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Photo: Haim Tzach
Orthodox rabbis oppose media
Photo: Haim Tzach
Poll: Rabbis believe Internet hurts religion
Research conducted by Holon Academic Institute of Technology reveals that many Israeli rabbis think media hurts religious values. Fifth of haredi rabbis are connected to Internet, while half don't read daily papers. However, all rabbis endorse freedom of speech, press
A great majority of the rabbis in Israel – 87 percent of the haredi rabbis and 82 percent of the national-religious rabbis – believe that the Internet hurts religious values. Almost half of the non-Orthodox rabbis, 47 percent, share this opinion, a research conducted by Dr. Yoel Cohen of the Holon Academic Institute of Technology on rabbis' stances' towards the mass media in Israel revealed.

 

The survey included more than 300 rabbis of all religious stripes – haredi, national-religious, Conservative and Reform rabbis. The study was presented at a recent international conference on media, religion and culture that was held in Sweden.

 

The research showed that 95 percent of Orthodox rabbis believe that the press significantly hurts religious values, while only 31 of the non-Orthodox rabbis supported this claim. Similar data were found regarding the rabbis' stance towards radio, cinema and theater.

 

According to the study, 74 percent of haredi rabbis and 87 of national-religious rabbis have a computer at home, although only 22 percent of the Orthodox rabbis and 56 percent of the national-religious rabbis are hooked to the Internet.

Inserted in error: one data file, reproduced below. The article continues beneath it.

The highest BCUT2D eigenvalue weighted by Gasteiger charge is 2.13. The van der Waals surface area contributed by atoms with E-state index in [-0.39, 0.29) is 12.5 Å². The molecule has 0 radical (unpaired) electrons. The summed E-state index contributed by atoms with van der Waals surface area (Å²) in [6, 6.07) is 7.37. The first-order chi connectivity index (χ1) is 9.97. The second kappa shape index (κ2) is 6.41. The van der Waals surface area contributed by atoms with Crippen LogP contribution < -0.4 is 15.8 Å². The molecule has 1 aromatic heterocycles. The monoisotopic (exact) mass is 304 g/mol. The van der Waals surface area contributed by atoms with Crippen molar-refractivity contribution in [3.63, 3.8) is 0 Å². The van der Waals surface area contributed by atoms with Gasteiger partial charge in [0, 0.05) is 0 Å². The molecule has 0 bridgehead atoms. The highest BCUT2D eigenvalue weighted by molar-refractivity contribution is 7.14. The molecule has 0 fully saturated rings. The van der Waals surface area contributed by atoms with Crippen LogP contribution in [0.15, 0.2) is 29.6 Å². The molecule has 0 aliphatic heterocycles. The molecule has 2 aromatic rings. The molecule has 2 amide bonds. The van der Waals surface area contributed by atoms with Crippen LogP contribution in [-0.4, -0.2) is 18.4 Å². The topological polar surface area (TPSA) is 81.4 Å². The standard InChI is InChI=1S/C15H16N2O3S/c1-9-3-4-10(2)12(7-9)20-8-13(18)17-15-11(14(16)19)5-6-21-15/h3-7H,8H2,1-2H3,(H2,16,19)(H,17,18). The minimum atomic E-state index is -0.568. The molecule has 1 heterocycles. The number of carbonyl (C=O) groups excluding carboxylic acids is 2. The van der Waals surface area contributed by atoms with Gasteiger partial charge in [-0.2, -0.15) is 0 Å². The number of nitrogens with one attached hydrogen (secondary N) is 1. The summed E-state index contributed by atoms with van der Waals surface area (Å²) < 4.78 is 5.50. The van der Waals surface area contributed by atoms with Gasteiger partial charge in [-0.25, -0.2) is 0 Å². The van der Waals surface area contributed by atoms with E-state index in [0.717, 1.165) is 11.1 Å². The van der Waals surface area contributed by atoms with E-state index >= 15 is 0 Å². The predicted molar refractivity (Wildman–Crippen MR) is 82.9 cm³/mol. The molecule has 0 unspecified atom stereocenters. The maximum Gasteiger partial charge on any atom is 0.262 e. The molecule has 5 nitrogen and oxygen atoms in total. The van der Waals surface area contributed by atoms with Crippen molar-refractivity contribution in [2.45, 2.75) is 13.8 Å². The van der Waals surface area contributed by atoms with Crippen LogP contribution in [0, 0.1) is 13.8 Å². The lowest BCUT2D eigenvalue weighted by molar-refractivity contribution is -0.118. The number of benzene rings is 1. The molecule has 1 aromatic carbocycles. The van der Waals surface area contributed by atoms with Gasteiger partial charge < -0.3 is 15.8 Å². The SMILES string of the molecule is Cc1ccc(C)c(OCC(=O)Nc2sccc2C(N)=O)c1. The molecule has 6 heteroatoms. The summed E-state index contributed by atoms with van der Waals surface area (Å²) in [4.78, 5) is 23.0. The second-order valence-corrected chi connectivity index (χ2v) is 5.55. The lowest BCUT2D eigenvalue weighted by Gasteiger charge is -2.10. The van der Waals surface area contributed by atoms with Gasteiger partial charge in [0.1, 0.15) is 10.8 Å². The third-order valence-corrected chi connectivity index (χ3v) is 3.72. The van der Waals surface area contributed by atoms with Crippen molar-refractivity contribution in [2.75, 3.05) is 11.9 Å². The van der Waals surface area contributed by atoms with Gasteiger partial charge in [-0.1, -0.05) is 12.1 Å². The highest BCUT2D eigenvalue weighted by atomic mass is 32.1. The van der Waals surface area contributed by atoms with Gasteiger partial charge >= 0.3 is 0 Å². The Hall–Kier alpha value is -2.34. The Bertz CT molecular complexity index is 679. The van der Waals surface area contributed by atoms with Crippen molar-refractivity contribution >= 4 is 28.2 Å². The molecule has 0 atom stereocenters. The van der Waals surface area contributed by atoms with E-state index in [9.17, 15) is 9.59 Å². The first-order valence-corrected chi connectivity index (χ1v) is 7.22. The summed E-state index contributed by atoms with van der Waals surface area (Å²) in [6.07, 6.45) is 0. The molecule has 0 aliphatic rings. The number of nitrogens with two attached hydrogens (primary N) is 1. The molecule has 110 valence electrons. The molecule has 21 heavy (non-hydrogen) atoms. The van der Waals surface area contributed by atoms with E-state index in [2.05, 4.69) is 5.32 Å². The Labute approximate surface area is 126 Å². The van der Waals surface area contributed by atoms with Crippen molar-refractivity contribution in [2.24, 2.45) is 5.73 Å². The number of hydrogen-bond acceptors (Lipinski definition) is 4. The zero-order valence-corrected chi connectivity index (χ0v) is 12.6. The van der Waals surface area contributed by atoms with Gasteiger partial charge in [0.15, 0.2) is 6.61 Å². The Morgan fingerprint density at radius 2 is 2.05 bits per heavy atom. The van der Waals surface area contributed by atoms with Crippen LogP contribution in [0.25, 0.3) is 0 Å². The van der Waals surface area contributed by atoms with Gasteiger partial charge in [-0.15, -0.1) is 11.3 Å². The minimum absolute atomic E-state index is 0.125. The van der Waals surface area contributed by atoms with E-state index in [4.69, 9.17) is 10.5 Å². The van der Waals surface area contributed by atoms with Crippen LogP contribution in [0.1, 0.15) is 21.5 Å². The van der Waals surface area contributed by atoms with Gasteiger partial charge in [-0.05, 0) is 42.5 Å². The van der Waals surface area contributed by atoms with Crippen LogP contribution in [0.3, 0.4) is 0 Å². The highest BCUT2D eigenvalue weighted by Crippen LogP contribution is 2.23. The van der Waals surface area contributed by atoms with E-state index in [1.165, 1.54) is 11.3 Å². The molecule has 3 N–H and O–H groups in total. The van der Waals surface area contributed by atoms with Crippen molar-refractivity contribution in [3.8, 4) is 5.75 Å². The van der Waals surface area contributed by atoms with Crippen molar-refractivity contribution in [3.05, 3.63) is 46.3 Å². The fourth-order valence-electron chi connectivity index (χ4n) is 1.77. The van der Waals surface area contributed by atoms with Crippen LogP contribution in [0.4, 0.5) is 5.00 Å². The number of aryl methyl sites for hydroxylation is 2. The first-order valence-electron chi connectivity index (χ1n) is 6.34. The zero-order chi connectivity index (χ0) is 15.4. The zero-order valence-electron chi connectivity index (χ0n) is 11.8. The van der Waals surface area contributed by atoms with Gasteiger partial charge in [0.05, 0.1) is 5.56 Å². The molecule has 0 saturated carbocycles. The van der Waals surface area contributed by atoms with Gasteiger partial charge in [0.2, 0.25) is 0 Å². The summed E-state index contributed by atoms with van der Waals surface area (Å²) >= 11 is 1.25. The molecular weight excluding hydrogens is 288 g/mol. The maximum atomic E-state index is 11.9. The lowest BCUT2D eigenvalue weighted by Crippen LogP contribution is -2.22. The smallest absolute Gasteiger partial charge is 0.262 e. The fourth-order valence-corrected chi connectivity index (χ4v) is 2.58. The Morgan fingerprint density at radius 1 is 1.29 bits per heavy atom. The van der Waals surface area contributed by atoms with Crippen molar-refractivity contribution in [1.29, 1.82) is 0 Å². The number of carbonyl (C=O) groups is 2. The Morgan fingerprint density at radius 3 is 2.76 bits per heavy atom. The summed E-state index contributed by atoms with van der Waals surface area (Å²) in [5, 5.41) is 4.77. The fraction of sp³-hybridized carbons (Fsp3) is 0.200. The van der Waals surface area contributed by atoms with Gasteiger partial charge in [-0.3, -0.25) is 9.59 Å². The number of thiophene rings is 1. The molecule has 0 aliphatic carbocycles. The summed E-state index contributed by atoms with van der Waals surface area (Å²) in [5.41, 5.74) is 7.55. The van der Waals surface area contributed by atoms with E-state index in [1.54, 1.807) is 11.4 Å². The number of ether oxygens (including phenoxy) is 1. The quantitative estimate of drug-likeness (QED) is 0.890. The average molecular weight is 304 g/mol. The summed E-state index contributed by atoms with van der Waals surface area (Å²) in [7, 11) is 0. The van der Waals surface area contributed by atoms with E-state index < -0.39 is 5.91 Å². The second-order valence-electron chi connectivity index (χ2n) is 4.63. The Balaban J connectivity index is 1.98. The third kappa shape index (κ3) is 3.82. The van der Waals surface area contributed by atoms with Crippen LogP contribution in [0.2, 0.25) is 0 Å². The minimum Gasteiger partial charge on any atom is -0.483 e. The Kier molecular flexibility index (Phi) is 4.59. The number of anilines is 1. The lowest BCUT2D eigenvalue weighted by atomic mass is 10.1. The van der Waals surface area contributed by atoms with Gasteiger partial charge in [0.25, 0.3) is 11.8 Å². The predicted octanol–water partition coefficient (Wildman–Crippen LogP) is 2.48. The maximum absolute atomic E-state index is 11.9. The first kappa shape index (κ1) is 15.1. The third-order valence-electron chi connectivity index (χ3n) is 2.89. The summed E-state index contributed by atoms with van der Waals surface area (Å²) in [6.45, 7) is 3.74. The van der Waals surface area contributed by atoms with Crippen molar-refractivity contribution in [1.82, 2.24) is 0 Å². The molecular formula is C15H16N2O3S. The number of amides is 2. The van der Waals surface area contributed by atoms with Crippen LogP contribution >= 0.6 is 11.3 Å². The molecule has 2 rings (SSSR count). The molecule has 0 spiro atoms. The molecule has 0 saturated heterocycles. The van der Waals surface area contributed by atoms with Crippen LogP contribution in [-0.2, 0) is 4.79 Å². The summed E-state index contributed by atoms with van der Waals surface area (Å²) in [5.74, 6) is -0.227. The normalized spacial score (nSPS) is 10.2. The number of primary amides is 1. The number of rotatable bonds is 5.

The research also examined the rabbis' exposure to the daily newspapers, and revealed that half of the haredi rabbis do not read a daily paper.

 

The rabbis were also asked whether they believe that the media should report on crimes committed by rabbis. While all Reform and Conservative rabbis replied positively to the question, only 23 percent of haredi rabbis and 59 percent of national-religious rabbis gave a positive reply.

 

Most of the rabbis said they support the public's right to know: 97 percent of Reform and Conservative rabbis, 77 percent of the national-religious rabbis, 45 percent of haredi-national rabbis and 41 percent of haredi rabbis, agreed "to a large extent" or to a "very large extent" with the public's right to know.

 

The freedom of the press was also largely endorsed among the rabbis, although to a lesser extent. Rabbis born in Anglo-Saxon countries tended to acknowledge this right more than rabbis from other countries.

 

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